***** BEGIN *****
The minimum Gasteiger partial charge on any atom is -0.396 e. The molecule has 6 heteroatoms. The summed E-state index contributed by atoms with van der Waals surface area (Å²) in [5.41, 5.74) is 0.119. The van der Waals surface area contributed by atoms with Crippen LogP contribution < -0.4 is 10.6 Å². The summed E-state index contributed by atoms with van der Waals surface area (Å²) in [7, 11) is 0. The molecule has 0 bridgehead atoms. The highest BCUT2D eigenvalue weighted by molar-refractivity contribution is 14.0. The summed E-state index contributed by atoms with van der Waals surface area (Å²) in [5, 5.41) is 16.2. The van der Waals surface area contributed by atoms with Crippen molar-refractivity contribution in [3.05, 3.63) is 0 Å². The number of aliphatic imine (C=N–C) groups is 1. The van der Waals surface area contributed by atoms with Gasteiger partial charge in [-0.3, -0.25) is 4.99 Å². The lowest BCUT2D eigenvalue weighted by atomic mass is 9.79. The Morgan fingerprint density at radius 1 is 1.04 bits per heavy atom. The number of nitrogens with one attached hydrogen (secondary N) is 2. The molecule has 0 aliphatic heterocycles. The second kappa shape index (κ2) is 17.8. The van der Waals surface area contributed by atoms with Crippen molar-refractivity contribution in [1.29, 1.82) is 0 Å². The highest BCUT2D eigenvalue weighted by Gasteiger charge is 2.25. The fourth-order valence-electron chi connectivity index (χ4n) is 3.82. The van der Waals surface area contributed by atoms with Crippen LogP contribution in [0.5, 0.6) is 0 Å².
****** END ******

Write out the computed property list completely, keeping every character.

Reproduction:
The minimum Gasteiger partial charge on any atom is -0.396 e. The molecule has 6 heteroatoms. The summed E-state index contributed by atoms with van der Waals surface area (Å²) in [5.41, 5.74) is 0.119. The van der Waals surface area contributed by atoms with Crippen LogP contribution < -0.4 is 10.6 Å². The summed E-state index contributed by atoms with van der Waals surface area (Å²) in [7, 11) is 0. The molecule has 0 bridgehead atoms. The highest BCUT2D eigenvalue weighted by molar-refractivity contribution is 14.0. The summed E-state index contributed by atoms with van der Waals surface area (Å²) in [5, 5.41) is 16.2. The van der Waals surface area contributed by atoms with Crippen molar-refractivity contribution in [3.05, 3.63) is 0 Å². The number of aliphatic imine (C=N–C) groups is 1. The van der Waals surface area contributed by atoms with Gasteiger partial charge in [-0.3, -0.25) is 4.99 Å². The lowest BCUT2D eigenvalue weighted by atomic mass is 9.79. The Morgan fingerprint density at radius 1 is 1.04 bits per heavy atom. The number of nitrogens with one attached hydrogen (secondary N) is 2. The molecule has 0 aliphatic heterocycles. The second kappa shape index (κ2) is 17.8. The van der Waals surface area contributed by atoms with Crippen molar-refractivity contribution in [1.29, 1.82) is 0 Å². The highest BCUT2D eigenvalue weighted by Gasteiger charge is 2.25. The fourth-order valence-electron chi connectivity index (χ4n) is 3.82. The van der Waals surface area contributed by atoms with Crippen LogP contribution in [0.5, 0.6) is 0 Å².